Supermarket magnate Ron Burkle will join with a union representing 2,000 workers at
( DJ) to explore a bid for the publisher that can compete with Rupert Murdoch's $5 billion offer.
Tim Martell, a representative with the Independent Association of Publishers' Employees, confirmed Tuesday that Burkle is joining forces with the union, which has voiced strong opposition to a sale of
The Wall Street Journal
publisher to Murdoch's media conglomerate,
Shares of Dow Jones reversed early declines on the news during Tuesday's trading session to climb 88 cents, or 1.5%, to $61.04. That's above the $60-a-share buyout price that Murdoch has proposed, signaling that investors believe a higher offer may be coming.
The news of Burkle's alliance with the union, first reported by the
, comes after a meeting between Murdoch and members of the Bancroft family, Dow Jones' controlling shareholders, on Monday. Murdoch is seeking to assuage concerns about his dedication to the company's tradition of editorial independence.
Murdoch reportedly said late Monday that his four-hour meeting with the Bancroft family in New York City was "constructive," but the two sides have yet to reach an agreement on safeguards for the publisher's editorial standards. Despite those differences, the direct talks mark a victory for Murdoch in his quest to own Dow Jones, since the Bancrofts initially declined to consider a deal.
The resistance on the part of the Bancrofts stems in large part to News Corp.'s record as a media operator that allows its business and political interests to influence its editorial process at media properties like Fox News and the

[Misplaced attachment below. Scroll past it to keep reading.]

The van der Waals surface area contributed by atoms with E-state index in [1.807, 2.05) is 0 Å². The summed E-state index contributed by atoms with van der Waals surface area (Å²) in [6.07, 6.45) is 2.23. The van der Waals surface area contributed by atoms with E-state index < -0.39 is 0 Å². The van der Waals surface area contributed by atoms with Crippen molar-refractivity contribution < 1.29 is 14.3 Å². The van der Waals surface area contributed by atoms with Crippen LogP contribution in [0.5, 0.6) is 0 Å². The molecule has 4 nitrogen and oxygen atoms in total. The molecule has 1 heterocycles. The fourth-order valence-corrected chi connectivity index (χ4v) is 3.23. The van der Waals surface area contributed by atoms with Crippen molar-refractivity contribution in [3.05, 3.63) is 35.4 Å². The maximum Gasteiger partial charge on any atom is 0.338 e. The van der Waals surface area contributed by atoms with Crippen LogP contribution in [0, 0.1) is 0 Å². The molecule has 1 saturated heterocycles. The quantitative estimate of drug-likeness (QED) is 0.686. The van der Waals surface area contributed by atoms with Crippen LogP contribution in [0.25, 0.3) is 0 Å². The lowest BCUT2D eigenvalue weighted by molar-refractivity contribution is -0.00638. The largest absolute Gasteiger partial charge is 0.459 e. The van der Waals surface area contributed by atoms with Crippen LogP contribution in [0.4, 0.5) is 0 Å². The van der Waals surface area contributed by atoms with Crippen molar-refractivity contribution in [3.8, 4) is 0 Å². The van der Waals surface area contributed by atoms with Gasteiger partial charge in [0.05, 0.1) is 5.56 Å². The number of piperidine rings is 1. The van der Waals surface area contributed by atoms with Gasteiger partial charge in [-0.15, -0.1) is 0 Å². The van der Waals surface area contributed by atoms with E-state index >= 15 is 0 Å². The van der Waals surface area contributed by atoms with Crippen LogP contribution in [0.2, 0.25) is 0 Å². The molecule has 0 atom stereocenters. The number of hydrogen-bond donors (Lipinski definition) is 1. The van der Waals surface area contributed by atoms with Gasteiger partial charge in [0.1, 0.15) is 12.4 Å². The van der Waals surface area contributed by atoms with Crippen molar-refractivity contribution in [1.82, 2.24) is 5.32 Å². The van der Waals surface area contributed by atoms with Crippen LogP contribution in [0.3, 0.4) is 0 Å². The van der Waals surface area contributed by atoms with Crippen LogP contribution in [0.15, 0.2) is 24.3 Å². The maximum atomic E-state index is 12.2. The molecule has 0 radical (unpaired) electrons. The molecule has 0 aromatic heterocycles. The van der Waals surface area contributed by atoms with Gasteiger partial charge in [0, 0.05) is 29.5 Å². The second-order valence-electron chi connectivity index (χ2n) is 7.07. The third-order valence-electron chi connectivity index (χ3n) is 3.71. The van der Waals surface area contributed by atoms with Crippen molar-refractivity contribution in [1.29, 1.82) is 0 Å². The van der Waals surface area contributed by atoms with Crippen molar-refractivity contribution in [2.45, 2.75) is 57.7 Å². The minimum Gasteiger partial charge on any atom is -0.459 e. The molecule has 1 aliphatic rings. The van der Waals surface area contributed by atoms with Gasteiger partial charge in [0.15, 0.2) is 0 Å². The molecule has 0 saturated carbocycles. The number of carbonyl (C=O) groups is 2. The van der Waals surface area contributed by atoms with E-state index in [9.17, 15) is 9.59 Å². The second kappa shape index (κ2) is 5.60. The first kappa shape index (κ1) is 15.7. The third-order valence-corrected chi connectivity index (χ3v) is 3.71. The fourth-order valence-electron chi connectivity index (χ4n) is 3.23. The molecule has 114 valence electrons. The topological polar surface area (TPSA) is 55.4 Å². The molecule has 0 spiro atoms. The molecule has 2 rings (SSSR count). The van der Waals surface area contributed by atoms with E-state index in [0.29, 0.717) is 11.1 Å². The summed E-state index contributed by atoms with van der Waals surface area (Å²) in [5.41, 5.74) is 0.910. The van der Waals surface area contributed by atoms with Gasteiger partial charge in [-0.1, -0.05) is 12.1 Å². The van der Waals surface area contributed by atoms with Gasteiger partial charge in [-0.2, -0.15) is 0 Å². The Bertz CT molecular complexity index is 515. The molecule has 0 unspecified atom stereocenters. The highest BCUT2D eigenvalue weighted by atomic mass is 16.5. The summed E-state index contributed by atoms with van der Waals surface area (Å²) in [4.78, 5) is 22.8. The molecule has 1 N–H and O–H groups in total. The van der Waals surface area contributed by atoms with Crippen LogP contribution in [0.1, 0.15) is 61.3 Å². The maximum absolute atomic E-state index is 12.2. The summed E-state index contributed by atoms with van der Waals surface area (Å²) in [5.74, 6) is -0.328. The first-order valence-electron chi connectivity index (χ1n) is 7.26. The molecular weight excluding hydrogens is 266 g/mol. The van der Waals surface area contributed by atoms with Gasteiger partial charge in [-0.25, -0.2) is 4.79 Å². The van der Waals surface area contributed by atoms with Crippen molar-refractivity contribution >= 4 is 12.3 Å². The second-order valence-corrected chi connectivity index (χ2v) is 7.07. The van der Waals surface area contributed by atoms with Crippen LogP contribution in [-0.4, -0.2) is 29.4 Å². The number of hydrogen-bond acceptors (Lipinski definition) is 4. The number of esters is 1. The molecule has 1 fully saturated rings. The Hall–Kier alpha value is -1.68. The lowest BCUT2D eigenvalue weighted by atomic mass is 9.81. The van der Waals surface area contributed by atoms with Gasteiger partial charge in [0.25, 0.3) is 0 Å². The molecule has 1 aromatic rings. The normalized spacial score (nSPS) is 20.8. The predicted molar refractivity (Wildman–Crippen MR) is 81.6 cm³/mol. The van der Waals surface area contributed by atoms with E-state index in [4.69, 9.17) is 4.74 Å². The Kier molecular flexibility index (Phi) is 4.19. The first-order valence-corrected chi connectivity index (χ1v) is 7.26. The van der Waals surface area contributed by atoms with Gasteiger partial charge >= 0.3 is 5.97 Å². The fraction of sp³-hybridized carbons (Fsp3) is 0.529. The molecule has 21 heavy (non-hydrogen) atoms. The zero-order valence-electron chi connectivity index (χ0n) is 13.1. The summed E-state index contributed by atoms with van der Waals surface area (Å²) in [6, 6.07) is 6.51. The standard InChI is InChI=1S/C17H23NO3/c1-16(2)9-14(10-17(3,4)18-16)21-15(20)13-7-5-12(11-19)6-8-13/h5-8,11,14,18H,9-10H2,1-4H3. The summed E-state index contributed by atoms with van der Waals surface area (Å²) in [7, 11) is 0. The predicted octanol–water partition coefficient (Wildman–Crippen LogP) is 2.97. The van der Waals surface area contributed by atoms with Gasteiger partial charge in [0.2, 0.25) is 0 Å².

New York Post
. Similar concerns have been voiced by Dow Jones employees.
The depth of Burkle's interest in Dow Jones is unclear. A spokesman at his firm, Yucaipa Cos., declined to comment.
Burkle enters the fray at Dow Jones having suffered a series of defeats in his own efforts to buy a high-profile newspaper publisher. He joined with unions in a failed attempt to buy Knight-Ridder before it was sold last year to
, and he also launched a failed bid with philanthropist Eli Broad to acquire
( TRB) when it was up for sale.
No formal bid for Dow Jones to rival News Corp.'s offer has emerged, though the publisher has signaled it will entertain competing proposals. On Monday, the IAPE said in a statement that it was reaching out to a number of "substantial investors" in an effort to find another potential owner.
"IAPE believes that the best safeguard to the independence and integrity of Dow Jones would be the continued stewardship of the Bancroft family, but if the family is persuaded that a sale of Dow Jones is necessary, IAPE believes that there are alternatives to
Rupert Murdoch," the union said in a statement. "We are hopeful that the Bancroft family, with its long-standing commitment to the integrity of Dow Jones, will consider these alternatives."